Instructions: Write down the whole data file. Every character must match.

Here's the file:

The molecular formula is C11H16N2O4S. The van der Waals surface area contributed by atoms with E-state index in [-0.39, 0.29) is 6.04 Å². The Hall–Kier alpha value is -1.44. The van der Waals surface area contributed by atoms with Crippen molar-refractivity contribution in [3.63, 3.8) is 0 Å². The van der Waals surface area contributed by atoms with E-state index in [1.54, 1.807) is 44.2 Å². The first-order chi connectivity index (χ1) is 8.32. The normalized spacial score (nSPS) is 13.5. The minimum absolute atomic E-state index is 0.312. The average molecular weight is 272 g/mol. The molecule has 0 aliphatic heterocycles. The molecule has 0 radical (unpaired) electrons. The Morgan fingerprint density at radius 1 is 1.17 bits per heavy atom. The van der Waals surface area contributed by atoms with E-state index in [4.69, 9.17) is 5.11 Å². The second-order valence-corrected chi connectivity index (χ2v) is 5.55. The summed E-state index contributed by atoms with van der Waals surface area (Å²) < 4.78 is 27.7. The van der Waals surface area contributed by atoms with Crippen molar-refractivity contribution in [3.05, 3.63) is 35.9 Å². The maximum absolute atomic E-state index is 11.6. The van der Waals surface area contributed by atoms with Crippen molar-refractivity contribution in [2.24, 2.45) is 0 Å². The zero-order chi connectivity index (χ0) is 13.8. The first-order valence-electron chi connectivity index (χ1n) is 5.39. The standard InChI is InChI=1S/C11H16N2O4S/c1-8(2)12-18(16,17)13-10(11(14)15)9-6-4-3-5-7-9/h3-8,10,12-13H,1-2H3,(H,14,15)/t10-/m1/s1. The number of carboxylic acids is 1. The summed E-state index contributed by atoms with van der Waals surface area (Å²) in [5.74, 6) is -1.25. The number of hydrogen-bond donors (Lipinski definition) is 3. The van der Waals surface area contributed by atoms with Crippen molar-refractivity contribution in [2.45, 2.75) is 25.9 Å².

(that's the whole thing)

The molecular formula is C11H16N2O4S. The van der Waals surface area contributed by atoms with E-state index in [-0.39, 0.29) is 6.04 Å². The Hall–Kier alpha value is -1.44. The van der Waals surface area contributed by atoms with Crippen molar-refractivity contribution in [3.63, 3.8) is 0 Å². The van der Waals surface area contributed by atoms with E-state index in [1.54, 1.807) is 44.2 Å². The first-order chi connectivity index (χ1) is 8.32. The normalized spacial score (nSPS) is 13.5. The minimum absolute atomic E-state index is 0.312. The average molecular weight is 272 g/mol. The molecule has 0 aliphatic heterocycles. The molecule has 0 radical (unpaired) electrons. The Morgan fingerprint density at radius 1 is 1.17 bits per heavy atom. The van der Waals surface area contributed by atoms with E-state index in [4.69, 9.17) is 5.11 Å². The second-order valence-corrected chi connectivity index (χ2v) is 5.55. The summed E-state index contributed by atoms with van der Waals surface area (Å²) < 4.78 is 27.7. The van der Waals surface area contributed by atoms with Crippen molar-refractivity contribution in [3.05, 3.63) is 35.9 Å². The maximum absolute atomic E-state index is 11.6. The van der Waals surface area contributed by atoms with Crippen molar-refractivity contribution in [2.24, 2.45) is 0 Å². The zero-order chi connectivity index (χ0) is 13.8. The first-order valence-electron chi connectivity index (χ1n) is 5.39. The standard InChI is InChI=1S/C11H16N2O4S/c1-8(2)12-18(16,17)13-10(11(14)15)9-6-4-3-5-7-9/h3-8,10,12-13H,1-2H3,(H,14,15)/t10-/m1/s1. The number of carboxylic acids is 1. The summed E-state index contributed by atoms with van der Waals surface area (Å²) in [5.74, 6) is -1.25. The number of hydrogen-bond donors (Lipinski definition) is 3. The van der Waals surface area contributed by atoms with Crippen molar-refractivity contribution in [2.45, 2.75) is 25.9 Å².